Now you can Alpaca your bags and head to the farm

In this undated photo, Mary Ann Stroka owns over 30 Alpacas on her farm in Stringer, Mississippi. The farm sheers their Alpacas and uses their fur to make yarn for a variety of clothing. Farm tours are available including a store where you can buy Alpaca products. (Susan Broadbridge/Hattiesburg American via AP)

ST. PAUL, Minn. — Two Minnesota lawmakers are proposing a bill that would reimburse school districts for feeding students healthy, local foods through farm-to-school initiatives.

Republican Sen. Mike Goggin and Democratic Rep. Todd Lippert recently introduced the legislation that would also offer technical assistance to growers looking to sell produce to schools, Winona Daily News reported.

Farm-to-school programs not only improve children’s nutrition, but they also help students develop positive lifelong eating habits, according to supporters of the initiatives.

“In my hometown of Red Wing, 50 percent of kids depend on free or reduced-price meals for their lunches,” Goggin said.

We need good food for those kids to eat. Local foods are fresh and taste better, and kids who get to eat local are much more interested in eating healthy. Those healthy eating habits stick with them for the rest of their lives.”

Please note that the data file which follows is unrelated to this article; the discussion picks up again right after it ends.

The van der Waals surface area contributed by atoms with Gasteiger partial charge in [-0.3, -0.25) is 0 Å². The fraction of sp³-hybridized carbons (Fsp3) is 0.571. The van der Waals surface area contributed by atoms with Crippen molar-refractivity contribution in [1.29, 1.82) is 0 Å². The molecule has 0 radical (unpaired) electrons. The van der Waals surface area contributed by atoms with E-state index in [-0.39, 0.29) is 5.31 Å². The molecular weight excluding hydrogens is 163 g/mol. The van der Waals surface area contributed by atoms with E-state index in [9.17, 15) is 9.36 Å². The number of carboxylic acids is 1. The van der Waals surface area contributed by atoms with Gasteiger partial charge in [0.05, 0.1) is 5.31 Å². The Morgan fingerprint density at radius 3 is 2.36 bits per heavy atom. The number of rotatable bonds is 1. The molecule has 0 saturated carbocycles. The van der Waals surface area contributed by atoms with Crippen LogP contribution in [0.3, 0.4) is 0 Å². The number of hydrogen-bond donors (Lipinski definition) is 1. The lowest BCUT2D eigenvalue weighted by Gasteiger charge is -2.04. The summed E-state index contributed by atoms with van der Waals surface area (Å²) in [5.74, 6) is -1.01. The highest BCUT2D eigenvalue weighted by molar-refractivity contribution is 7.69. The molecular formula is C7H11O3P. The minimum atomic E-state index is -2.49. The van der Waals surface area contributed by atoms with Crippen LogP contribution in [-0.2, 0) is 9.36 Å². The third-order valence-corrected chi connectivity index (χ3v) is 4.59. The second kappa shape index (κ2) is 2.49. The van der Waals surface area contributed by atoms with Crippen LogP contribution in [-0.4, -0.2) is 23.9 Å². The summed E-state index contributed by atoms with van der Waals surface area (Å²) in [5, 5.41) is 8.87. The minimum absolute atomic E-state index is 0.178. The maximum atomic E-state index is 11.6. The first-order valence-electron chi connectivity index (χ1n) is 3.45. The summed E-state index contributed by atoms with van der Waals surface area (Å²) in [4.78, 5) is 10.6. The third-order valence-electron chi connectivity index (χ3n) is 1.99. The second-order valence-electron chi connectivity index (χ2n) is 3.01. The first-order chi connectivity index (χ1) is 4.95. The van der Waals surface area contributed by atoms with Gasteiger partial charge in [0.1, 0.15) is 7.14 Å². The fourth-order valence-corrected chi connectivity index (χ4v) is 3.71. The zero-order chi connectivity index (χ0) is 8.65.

The initiatives also benefit farmers, who gain access to new, stable markets to supplement their incomes, and boost local communities. Every dollar invested in farm-to-school programs generates $2.16 for the local economy, according to the advocacy group National Farm to School Network.

Many farmers in the state have taken a financial hit recently after trade tensions and tariffs led to the closing of the Chinese market. Farmers have already faced years of low crop prices, but many are now considering taking on more debt to begin spring planting.

“Direct access to institutions like schools gives farmers an increasingly stable and diversified income,” Lippert said. “Opening up this market can be a true game-changer, helping a farmer grow their business in remarkable ways, and it also invests money back into the local community.”

The bill will have hearings before the House and Senate Agriculture Committees before going to the floor for a full vote.

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